The Federal Electoral Boundaries Commission finished work on redistribution of Canada’s electoral districts and the final report has been submitted to the Chief Electoral Officer.
Under the changes, the current Nanaimo-Alberni and Nanaimo-Cowichan ridings would disappear, replaced by a new Nanaimo-Ladysmith riding, which would be in place for the next election expected to take place in 2015. Nanaimo-Ladysmith will include areas such as the Town of Ladysmith, City of Nanaimo and District Municipality of Lantzville.
Nanaimo-Cowichan NDP MP Jean Crowder will see her riding divided in two, with half going to Nanaimo-Ladysmith and the other to another new riding, Cowichan-Malahat-Langford.
Crowder said she will have to determine which riding she will seek the NDP nomination.
“We did make some presentations to the riding boundary commission, particularly in the initial proposal,” Crowder said. “What they had done is put Lake Cowichan in the Nanaimo-Ladysmith area and they clearly heard us and changed that so Lake Cowichan is now with the Cowichan-Malahat Langford area,” adding that there were other minor changes suggested and the commission was largely accommodating.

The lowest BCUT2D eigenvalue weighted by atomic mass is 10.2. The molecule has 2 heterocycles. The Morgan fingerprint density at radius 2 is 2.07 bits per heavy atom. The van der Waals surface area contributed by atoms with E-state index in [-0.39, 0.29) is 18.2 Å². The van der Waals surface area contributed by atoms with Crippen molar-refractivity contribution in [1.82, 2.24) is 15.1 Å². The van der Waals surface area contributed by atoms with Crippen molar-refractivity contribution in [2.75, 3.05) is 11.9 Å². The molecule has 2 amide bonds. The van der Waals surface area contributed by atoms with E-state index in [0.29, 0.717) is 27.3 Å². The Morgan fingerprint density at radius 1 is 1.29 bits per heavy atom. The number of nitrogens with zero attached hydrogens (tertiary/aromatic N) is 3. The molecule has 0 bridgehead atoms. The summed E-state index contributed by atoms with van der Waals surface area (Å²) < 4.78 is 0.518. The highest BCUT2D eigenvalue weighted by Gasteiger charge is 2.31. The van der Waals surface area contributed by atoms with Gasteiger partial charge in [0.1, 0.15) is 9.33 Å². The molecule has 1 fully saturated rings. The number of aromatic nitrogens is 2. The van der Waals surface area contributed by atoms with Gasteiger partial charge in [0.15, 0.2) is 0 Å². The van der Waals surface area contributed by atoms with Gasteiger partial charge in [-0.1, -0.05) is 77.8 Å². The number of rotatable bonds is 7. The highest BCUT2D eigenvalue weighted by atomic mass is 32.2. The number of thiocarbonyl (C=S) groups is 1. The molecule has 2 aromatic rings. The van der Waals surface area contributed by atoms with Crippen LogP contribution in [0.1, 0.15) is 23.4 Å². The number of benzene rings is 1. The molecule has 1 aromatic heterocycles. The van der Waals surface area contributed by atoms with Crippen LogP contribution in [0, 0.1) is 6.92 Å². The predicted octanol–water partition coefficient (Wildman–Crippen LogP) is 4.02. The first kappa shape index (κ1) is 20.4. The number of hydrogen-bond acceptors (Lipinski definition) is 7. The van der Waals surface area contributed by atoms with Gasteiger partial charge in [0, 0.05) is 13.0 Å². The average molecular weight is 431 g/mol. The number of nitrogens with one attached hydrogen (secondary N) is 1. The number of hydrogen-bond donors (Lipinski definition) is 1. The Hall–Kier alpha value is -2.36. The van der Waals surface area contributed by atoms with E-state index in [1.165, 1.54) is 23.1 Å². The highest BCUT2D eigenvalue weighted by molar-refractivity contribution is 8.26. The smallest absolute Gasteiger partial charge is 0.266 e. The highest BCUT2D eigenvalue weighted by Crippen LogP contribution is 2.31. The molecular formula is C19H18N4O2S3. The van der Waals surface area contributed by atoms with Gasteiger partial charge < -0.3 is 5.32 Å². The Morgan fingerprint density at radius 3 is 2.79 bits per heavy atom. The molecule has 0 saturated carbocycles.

“The riding boundary commission has a tough job to do because they’re trying to balance the numbers and the communities of interest. There’s going to be some challenges with the new ridings but the good thing about the Nanaimo area is the City of Nanaimo is intact. I think sometimes in Nanaimo it can be a bit of a challenge because you’ve got two members of parliament who represent the City of Nanaimo and I think this will be an improvement for Nanaimo.”
Nanaimo-Alberni Conservative MP James Lunney was out of the country and unavailable for comment but the office for the federal Conservative said he will take a careful examination of the situation once he returns.
“James will review the final decision of the boundary commission when he returns and has time to digest it, consider the implications and consult with Conservative executive and supporters,” said a spokesman in an e-mail.
According to Elections Canada, the Federal Electoral Boundaries Commission was created in February of 2012 to set boundaries so that each electoral district would contain roughly the same number of people while also taking into account communities of interest or identity, historical patterns and geographical size in sparsely populated regions.
For more information on Nanaimo-Ladysmith and riding redistribution, go to www.redecoupage-federal-redistribution.ca.